Monday, August 1, 2011

TECHNIQUES - Making Fish Stock, Brazilian Style

If you're cooking a dish that calls for fish stock, whether it's a Brazilian dish or otherwise, using fresh homemade stock makes all the difference in the world to the end result. Fish stock is not difficult to make, as some clarified meat stocks are, it's not expensive, sinceit uses parts of the fish that are often discarded, and it can be successfully frozen for defrosting when needed.

Almost all fish stews and soups begin with a fish stock, so most national and regional cuisines have some sort of traditional recipe for making stock. Obviously, those cultures which lack seafood entirely are not likely to have a traditional fish stock, but they are the exception to the rule. The basic idea is the same across all cultures - boil the portions of the fish that have the most concentrated flavor, like the head, the bones and the fins, in a large amount of water and then reduce the quantity of water through boiling to concentrate the essence of the fish. Variations do exist - in some cuisines vegetables such as carrot, celery and onion are added to increase the flavor, and in others wine is poured into the stock for the same purpose.

Brazilian fish stock (caldo de peixe) is quite basic. It doesn't include wine like the traditional French court bouillon does, nor does it emply vegetables. It's a simple, elementary fish stock, nothing but the essentials. Unlike some variations, however, it uses not only fish head and bones but also fish fillets. The resulting stock, once it has been reduced, is strongly flavored.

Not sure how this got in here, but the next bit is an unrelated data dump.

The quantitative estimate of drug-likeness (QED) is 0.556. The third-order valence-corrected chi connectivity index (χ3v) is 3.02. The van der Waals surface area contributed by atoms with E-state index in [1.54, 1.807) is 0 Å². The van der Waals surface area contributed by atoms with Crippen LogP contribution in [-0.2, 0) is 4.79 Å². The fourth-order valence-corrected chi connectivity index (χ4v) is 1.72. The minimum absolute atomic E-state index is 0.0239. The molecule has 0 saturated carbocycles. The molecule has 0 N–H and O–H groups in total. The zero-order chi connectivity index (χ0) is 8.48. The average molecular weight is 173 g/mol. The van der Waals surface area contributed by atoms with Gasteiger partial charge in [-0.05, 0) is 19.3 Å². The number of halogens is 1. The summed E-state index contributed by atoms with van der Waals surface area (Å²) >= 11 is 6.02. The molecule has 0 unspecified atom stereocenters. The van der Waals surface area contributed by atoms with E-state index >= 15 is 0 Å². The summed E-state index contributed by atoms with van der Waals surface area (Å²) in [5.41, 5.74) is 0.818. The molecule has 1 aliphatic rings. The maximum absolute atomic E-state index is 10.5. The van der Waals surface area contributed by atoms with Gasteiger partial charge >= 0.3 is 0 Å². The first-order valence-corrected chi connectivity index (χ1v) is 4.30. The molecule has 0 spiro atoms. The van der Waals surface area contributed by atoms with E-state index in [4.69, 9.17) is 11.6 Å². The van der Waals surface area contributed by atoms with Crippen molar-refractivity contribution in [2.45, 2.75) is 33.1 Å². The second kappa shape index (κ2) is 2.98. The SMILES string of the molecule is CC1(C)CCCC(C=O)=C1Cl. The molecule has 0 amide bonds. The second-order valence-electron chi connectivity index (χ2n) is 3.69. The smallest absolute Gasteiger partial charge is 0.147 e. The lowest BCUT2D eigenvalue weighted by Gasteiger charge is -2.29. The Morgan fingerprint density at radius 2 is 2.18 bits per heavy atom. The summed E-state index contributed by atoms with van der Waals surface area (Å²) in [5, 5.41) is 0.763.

Since many Brazilian seafood soups and stews include other strongly flavored ingredients, such as coconut milk, hot chili peppers and dendê oil, a weakly-flavored fish stock would add nothing to the flavor profile of the dish. Flavors of Brazil suggests that when you are making a Brazilian dish that calls for fish stock, you follow the instructions below. If you do, the flavor of your dish will approximate much more closely the authentic Brazilian recipe than it would if you were using another recipe for fish stock.
Brazilian Fish Stock (Caldo de Peixe)
Yield - 1 quart (1 liter)

1/2 lb (200 gr) white fish fillets (do not use strongly flavored fish such as salmon; best choices are sole, snapper, cod, etc.)
1 lb (450 gr) fish heads, fins and bones (from white fish as above)
6 cups cold fresh water
Thoroughly wash the fish heads, fins and bones. Rinse the fillets. Reserve.

Bring the water to a boil in a large saucepan or stockpot. Add the reserved fillets, heads, fins and bones. Reduce heat slightly and boil for 15 minutes. Skim any foam that rises to the surface using a spoon or slotted spoon. Remove from heat, let cool slightly, then drain the fish through a sieve or colander, reserving the stock.

Return the stock to a clean saucepan, bring to a boil over high heat and reduce by about 1/3, so that you have 4 cups of stock. If you want a clear stock, drain through a cheesecloth lined sieve. (Most Brazilian recipes do not require this step). Use immediately, or cool and keep for up to 2 days in the refrigerator or 2 months in the freezer.


  1. Ola James,

    I'm sorry to be leaving a comment rather than sending you an email but I can't find your email address. I just did a post on my blog on my husband's 'spicy caipirinha', in which I used some of the historical information on caipirinhas from your blog. I've included a link to your blog as well! Check it out if you have a chance:

    Um abraco!

  2. Not to worry about a comment instead of an email. Added bonus - there's a link to your interesting post for Flavors of Brazil readers who want to check it out. Abracos, JAMES